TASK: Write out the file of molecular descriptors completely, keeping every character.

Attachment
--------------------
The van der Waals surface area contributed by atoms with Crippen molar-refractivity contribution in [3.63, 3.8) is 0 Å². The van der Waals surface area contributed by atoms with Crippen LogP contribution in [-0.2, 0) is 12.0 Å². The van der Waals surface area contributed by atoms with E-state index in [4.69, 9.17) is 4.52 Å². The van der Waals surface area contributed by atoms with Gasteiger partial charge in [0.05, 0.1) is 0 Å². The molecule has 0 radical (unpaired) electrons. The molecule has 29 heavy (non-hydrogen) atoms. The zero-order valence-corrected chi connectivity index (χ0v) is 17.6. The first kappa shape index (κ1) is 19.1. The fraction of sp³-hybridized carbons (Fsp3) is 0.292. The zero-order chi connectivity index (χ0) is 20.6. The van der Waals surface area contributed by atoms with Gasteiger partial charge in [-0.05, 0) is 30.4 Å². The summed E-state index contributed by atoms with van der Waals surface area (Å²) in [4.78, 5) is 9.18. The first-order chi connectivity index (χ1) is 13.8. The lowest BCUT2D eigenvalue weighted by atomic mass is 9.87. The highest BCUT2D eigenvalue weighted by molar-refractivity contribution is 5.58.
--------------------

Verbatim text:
The van der Waals surface area contributed by atoms with Crippen molar-refractivity contribution in [3.63, 3.8) is 0 Å². The van der Waals surface area contributed by atoms with Crippen LogP contribution in [-0.2, 0) is 12.0 Å². The van der Waals surface area contributed by atoms with E-state index in [4.69, 9.17) is 4.52 Å². The van der Waals surface area contributed by atoms with Gasteiger partial charge in [0.05, 0.1) is 0 Å². The molecule has 0 radical (unpaired) electrons. The molecule has 29 heavy (non-hydrogen) atoms. The zero-order valence-corrected chi connectivity index (χ0v) is 17.6. The first kappa shape index (κ1) is 19.1. The fraction of sp³-hybridized carbons (Fsp3) is 0.292. The zero-order chi connectivity index (χ0) is 20.6. The van der Waals surface area contributed by atoms with Gasteiger partial charge in [-0.05, 0) is 30.4 Å². The summed E-state index contributed by atoms with van der Waals surface area (Å²) in [4.78, 5) is 9.18. The first-order chi connectivity index (χ1) is 13.8. The lowest BCUT2D eigenvalue weighted by atomic mass is 9.87. The highest BCUT2D eigenvalue weighted by molar-refractivity contribution is 5.58.